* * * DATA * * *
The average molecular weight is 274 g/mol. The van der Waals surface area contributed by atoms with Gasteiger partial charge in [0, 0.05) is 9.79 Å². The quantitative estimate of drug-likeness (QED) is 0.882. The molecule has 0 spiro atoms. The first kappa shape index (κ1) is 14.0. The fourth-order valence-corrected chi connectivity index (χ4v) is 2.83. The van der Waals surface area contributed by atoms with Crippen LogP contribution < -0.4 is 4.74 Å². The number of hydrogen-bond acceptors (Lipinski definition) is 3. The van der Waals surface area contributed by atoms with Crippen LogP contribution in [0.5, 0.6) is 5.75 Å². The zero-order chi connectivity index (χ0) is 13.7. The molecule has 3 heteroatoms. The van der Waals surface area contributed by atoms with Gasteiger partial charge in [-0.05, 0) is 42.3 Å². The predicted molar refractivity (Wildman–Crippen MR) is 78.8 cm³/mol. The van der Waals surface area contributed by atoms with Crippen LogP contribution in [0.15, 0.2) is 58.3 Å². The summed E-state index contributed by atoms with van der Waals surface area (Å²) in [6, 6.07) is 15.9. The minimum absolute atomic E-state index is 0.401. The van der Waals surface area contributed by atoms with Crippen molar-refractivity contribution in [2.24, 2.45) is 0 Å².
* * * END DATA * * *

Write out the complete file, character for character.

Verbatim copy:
The average molecular weight is 274 g/mol. The van der Waals surface area contributed by atoms with Gasteiger partial charge in [0, 0.05) is 9.79 Å². The quantitative estimate of drug-likeness (QED) is 0.882. The molecule has 0 spiro atoms. The first kappa shape index (κ1) is 14.0. The fourth-order valence-corrected chi connectivity index (χ4v) is 2.83. The van der Waals surface area contributed by atoms with Crippen LogP contribution < -0.4 is 4.74 Å². The number of hydrogen-bond acceptors (Lipinski definition) is 3. The van der Waals surface area contributed by atoms with Crippen LogP contribution in [0.5, 0.6) is 5.75 Å². The zero-order chi connectivity index (χ0) is 13.7. The molecule has 3 heteroatoms. The van der Waals surface area contributed by atoms with Gasteiger partial charge in [-0.05, 0) is 42.3 Å². The predicted molar refractivity (Wildman–Crippen MR) is 78.8 cm³/mol. The van der Waals surface area contributed by atoms with Crippen LogP contribution in [0.15, 0.2) is 58.3 Å². The summed E-state index contributed by atoms with van der Waals surface area (Å²) in [6, 6.07) is 15.9. The minimum absolute atomic E-state index is 0.401. The van der Waals surface area contributed by atoms with Crippen molar-refractivity contribution in [2.24, 2.45) is 0 Å².